XVI INQUA Congress
Paper No. 83-4
Presentation Time: 9:10 AM-9:30 AM

THE LAST DEGLACIATION IN NEW ZEALAND; LOCAL MANIFESTATIONS OF GLOBAL SIGNALS

SHULMEISTER, James, PEPPER, Andrea C., and NOBES, David, C., Department of Geological Sciences, University of Canterbury, Private Bag 4800, Christchurch, New Zealand, j.shulmeister@geol.canterbury.ac.nz

The New Zealand region is recognized as a critical region for understanding global paleoclimatology, because it is a prime location to examine the Southern Hemisphere westerly circulation, which is the interface between the Antarctic and the rest of the global circulation. It has become a major focus for inter-hemispheric climatic teleconnection studies.

Much effort has gone into reconstructing the Last Termination in New Zealand, but the results are contradictory. Biological proxy evidence has consistently failed to reproduce Northern Hemisphere (or more precisely North Atlantic) patterns. Most pollen records yield either a monotonic climatic amelioration during the deglaciation, or a two step deglaciation, with the first warming phase completed by 14 ka and the second initiated after 11.5 ka. They do not support simple trans-hemispheric teleconnections. Marine records from the New Zealand shelf show an Antarctic Cold Reversal (ACR) signal but no Younger Dryas (YD) chron signal. In contrast, there is unambiguous evidence for a major glacial re-advance at, or very close, to the YD chron, but no ACR signal.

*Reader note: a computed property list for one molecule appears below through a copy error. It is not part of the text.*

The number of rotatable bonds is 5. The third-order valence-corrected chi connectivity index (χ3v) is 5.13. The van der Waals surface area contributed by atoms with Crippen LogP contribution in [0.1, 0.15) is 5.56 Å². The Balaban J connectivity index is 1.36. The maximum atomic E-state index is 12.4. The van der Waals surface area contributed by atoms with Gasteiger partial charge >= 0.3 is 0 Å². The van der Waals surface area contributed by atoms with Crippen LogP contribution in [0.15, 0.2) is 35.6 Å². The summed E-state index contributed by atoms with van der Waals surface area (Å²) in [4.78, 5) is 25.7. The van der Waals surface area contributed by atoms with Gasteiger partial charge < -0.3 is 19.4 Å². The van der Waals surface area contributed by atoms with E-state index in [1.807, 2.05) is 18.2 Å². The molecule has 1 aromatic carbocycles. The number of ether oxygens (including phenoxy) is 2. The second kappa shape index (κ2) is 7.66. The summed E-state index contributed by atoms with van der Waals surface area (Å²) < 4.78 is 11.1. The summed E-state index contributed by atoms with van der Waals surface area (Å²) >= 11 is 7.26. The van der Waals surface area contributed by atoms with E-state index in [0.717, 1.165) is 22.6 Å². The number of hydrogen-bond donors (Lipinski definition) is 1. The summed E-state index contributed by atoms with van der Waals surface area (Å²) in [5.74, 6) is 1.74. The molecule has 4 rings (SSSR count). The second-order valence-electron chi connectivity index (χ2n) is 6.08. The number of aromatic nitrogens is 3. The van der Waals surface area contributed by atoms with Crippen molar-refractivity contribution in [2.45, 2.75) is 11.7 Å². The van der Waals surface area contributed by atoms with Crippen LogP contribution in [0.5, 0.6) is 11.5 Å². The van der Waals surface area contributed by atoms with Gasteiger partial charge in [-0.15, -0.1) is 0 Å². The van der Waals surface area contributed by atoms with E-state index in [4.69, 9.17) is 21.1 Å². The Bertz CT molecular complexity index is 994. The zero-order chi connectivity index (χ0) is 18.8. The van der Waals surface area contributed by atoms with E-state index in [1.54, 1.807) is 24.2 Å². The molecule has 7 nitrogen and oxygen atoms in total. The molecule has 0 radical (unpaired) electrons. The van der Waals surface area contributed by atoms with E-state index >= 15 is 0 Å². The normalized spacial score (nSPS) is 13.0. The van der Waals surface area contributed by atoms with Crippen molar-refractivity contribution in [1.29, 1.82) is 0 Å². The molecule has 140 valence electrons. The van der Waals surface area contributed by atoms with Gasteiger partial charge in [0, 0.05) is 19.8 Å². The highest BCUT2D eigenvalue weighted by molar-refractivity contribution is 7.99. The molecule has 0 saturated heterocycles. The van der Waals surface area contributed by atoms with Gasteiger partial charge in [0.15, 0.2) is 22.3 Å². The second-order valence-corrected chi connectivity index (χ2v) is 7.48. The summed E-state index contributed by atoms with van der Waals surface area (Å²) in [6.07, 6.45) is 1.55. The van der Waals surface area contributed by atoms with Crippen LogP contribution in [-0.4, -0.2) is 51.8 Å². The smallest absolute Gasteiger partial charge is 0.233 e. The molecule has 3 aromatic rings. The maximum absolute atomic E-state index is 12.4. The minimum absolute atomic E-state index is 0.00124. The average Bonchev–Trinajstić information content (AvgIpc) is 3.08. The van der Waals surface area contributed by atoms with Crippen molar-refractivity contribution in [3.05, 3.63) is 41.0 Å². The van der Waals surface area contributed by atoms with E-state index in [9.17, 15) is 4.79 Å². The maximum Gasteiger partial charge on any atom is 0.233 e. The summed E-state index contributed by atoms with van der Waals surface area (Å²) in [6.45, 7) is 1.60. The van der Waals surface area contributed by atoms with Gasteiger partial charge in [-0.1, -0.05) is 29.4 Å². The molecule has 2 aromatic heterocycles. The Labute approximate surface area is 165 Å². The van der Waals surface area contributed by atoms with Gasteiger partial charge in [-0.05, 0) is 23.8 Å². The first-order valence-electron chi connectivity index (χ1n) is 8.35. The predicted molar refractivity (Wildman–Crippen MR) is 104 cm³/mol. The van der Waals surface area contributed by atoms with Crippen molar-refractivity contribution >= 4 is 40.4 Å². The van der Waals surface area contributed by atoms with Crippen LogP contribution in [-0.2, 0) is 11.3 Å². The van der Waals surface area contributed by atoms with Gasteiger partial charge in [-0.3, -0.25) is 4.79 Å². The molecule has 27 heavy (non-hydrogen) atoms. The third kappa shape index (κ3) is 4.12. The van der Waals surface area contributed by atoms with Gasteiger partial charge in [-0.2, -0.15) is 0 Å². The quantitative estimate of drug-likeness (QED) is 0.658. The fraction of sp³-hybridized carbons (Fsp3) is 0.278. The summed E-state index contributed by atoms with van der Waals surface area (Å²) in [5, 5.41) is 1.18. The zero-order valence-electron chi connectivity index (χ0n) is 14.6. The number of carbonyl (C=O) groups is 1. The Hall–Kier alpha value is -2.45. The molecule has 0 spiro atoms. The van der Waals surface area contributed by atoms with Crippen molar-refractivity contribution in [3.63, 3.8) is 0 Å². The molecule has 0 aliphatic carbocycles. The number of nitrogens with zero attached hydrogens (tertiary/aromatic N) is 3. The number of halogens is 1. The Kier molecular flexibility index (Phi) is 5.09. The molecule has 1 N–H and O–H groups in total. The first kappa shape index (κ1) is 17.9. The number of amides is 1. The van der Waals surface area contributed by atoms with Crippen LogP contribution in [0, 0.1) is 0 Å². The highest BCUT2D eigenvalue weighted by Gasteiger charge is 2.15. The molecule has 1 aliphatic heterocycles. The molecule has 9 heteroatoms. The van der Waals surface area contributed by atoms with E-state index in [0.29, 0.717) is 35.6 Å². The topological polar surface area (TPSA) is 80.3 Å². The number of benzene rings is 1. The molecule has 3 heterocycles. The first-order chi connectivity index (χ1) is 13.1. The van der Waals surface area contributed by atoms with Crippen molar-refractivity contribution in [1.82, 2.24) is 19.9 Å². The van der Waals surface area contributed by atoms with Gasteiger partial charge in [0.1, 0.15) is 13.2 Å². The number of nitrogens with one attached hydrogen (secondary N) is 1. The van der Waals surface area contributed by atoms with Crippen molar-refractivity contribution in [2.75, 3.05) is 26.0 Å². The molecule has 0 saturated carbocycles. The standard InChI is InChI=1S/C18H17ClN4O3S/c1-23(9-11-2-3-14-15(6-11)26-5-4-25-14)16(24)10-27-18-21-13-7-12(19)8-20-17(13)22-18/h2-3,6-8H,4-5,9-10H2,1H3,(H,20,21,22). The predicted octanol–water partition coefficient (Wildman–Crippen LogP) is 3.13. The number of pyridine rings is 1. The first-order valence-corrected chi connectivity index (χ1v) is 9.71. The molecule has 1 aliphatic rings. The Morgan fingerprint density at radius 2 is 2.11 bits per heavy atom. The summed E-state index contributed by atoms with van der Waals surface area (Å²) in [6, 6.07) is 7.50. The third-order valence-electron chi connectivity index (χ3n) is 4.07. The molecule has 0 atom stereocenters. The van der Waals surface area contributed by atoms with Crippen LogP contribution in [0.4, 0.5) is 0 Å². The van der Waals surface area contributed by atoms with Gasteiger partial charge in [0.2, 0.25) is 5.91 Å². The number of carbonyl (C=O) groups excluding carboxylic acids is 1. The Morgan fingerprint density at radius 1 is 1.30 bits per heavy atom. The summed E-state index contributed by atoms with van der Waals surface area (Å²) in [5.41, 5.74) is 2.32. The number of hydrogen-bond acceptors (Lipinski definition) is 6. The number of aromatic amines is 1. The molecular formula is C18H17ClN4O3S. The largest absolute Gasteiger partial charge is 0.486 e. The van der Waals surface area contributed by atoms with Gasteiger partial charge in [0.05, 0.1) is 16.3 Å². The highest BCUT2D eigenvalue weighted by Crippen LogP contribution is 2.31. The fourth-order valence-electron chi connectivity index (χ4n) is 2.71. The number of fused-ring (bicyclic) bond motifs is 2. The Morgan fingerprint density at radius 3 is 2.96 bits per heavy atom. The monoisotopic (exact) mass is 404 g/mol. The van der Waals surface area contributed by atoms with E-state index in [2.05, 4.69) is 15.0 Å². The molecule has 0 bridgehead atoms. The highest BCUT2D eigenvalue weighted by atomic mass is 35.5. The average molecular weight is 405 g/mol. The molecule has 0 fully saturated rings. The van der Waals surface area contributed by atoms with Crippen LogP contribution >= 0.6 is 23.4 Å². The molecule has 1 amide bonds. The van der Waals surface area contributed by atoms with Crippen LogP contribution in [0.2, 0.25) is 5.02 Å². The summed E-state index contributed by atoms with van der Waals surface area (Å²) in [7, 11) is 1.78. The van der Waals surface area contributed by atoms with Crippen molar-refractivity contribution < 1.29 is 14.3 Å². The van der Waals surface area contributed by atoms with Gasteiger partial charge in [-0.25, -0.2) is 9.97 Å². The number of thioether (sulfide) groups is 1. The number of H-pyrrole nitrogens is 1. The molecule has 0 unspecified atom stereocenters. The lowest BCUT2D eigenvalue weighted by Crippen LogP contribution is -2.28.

We present a high resolution (probably annual) record of change from a Maar lake the Auckland region, New Zealand. This record has been analysed spectrally for three time intervals; an eight hundred year period just prior to the last glaciation maximum, two thousand years during the deglaciation and a three hundred and fifty year period during the early Holocene. Strong spectral power in 2-7 year, 15-20 year and a centennial (80-120 year) timescale during two brief intervals during the deglaciation contrasts with virtually no spectral power during the rest of the deglaciation. The ACR appears to be the younger (and stronger) deglacial event. In contrast, the YD is not defined in these records.

The results indicate that El Nino Southern Oscillation (ENSO) and the Pacific decadal oscillation (PDO), two of the primary drivers of modern New Zealand climate, pulsed on and off during the deglaciation. Under modern conditions ENSO and PDO are strongly associated with modification of south-westerly flow over northern New Zealand and we infer enhanced westerly flow over New Zealand during the two deglaciation spectral events. The implications of these findings for global climate teleconnections will be discussed.

XVI INQUA Congress
General Information for this Meeting
Session No. 83
Were Abrupt Climate Changes at the Last Glacial Termination Globally Synchronous?
Reno Hilton Resort and Conference Center: Reno Ballroom
8:00 AM-12:00 PM, Wednesday, July 30, 2003

Geological Society of America Abstracts with Programs, , p. 221

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